We then moved on to exploring the topic of happiness. As many people have said, this is often the by-product of following certain principles in your life or work.

People were invited to do an exercise copied taken from the work of people such as Abraham Maslow. Today the exercise may sound rather basic, but many people found it to be valuable on a personal level.

Later we will look at an exercise that is more professionally focused. Before then, however, here are the instructions for the personal exercise.

People were given one hour in the groups but we found the often wanted longer to do the exercise. Returning to the big group, people then put their pictures around the walls. This proved an excellent backdrop for moving on to the next exercise on the course.

Extraordinary Work

Let’s move forward thirty years. During the early part of the 2000s I spent five years mentoring for a large software company. This also involved helping people to build superb teams.

The following section describes one occasion when we did this by using the positive dimensions approach. The Director of a team contacted me to give the brief. Here is a summary of what they said.

“Our team is excellent, but we want to go a step further. I believe there are some potential opportunities to do work that is extraordinary.

“Bearing this in mind, we have booked a two day workshop at the Training Centre for the Royal National Lifeboat Institution. We want to learn from their work and also add other dimensions. 

“During one session we will do the capsize exercise. This involves us being capsized in a safe environment and rescued by the lifeboat crew.

“We would like you to help us to also run sessions on how we can build on our strengths. How can we move from doing work that is excellent to that which is extraordinary?” 

The Director and I agreed on the outcomes for the workshop. These were to provide them with practical tools that people could use:

To continue doing excellent work; 

To choose two projects where they could build on their strengths and do extraordinary work; 

To deliver these projects in ways that created wins for the customers, wins for the colleagues and wins for the company

During the workshop we would help people to learn from positive models and also from their experience at the RNLI. Being rescued from the water would certainly take them into a different dimension.

Bearing this in mind, before the session they were invited to do some homework. They each presented this during the morning session. Here is the exercise.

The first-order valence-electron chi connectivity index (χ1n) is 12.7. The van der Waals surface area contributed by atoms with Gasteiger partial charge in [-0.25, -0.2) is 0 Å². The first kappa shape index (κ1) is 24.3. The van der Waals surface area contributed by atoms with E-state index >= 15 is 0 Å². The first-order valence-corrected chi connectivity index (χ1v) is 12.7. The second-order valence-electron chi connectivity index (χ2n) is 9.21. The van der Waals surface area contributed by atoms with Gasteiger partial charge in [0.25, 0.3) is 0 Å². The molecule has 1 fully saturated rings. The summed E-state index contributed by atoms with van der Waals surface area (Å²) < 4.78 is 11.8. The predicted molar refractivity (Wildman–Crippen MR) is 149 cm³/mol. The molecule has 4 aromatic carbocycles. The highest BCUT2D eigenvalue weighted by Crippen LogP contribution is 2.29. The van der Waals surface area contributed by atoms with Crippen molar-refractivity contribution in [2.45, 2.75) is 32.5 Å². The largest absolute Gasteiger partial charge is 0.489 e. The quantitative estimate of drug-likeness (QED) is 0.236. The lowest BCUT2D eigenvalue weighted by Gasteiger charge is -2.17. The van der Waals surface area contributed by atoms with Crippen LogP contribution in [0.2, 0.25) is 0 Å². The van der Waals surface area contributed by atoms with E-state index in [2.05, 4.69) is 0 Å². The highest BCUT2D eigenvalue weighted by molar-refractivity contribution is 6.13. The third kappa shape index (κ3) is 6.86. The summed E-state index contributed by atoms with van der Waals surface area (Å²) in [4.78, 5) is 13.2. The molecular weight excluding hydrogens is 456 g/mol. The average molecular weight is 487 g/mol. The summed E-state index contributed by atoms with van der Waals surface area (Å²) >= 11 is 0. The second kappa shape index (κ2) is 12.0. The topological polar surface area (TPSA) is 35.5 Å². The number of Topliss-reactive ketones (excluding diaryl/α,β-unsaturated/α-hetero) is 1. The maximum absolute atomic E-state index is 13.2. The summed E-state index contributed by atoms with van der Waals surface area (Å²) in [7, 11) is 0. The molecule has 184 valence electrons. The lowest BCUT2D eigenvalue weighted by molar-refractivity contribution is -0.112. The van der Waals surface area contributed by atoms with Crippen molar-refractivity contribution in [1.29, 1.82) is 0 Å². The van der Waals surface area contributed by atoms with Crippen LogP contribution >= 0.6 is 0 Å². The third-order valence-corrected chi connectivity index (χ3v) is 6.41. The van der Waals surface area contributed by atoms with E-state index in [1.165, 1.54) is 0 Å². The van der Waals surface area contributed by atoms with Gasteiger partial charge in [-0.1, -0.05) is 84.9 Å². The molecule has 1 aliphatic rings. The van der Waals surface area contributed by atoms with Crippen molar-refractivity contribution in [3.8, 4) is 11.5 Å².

The first day began with an introduction to doing extraordinary work. The team members then made their presentations. These were engrossing and we only had time for 6 of the 12 members to present in the morning.

The afternoon involved people being capsized and rescued from the water. This was followed by a talk from the RNLI about how they aimed to translate their purpose into action.

The team continued with the presentations in the evening. Each person then shared what they had learned or relearned during the sessions. We concluded by agreeing on the specific goals to achieve the second day.

The next day began by listing all the potential projects for doing extraordinary work. The Director invited people to vote on these and this resulted in settling on two projects.

A mission holder was appointed for each project – they actually volunteered – and individuals allocated themselves to the projects. People then went through the normal process of decision making, design and working towards delivery.

The Director was pleased with the planning stage and provided people with the support they needed to do the work. Three months later both projects produced outstanding results and were published as success stories.

Many people in the company rated the work as extraordinary. The team members, however, felt they could have done more. During the next six months several moved on to leadership roles and applied the lessons from their time at the RNLI.

Let’s return to your own life and work. Looking ahead, can you think of a situation where you may aim to offer people the chance to see, feel or experience things from a positive dimension?

You may want to do this when encouraging a person, teaching a class, coaching a team, running a workshop or doing another activity. You may do this when acting as a parent, educator, creative artist, trusted advisor, leader or in another role.

How can you clarify the theme that people want to explore? How can you use your strengths to help them experience things from a positive dimension?

How can you, if appropriate, help them to decide on their way forward and design their strategy? How can you do your best to help them to deliver the desired results?

If you wish, try tackling the exercise on this theme. This invites you to complete the following sentences.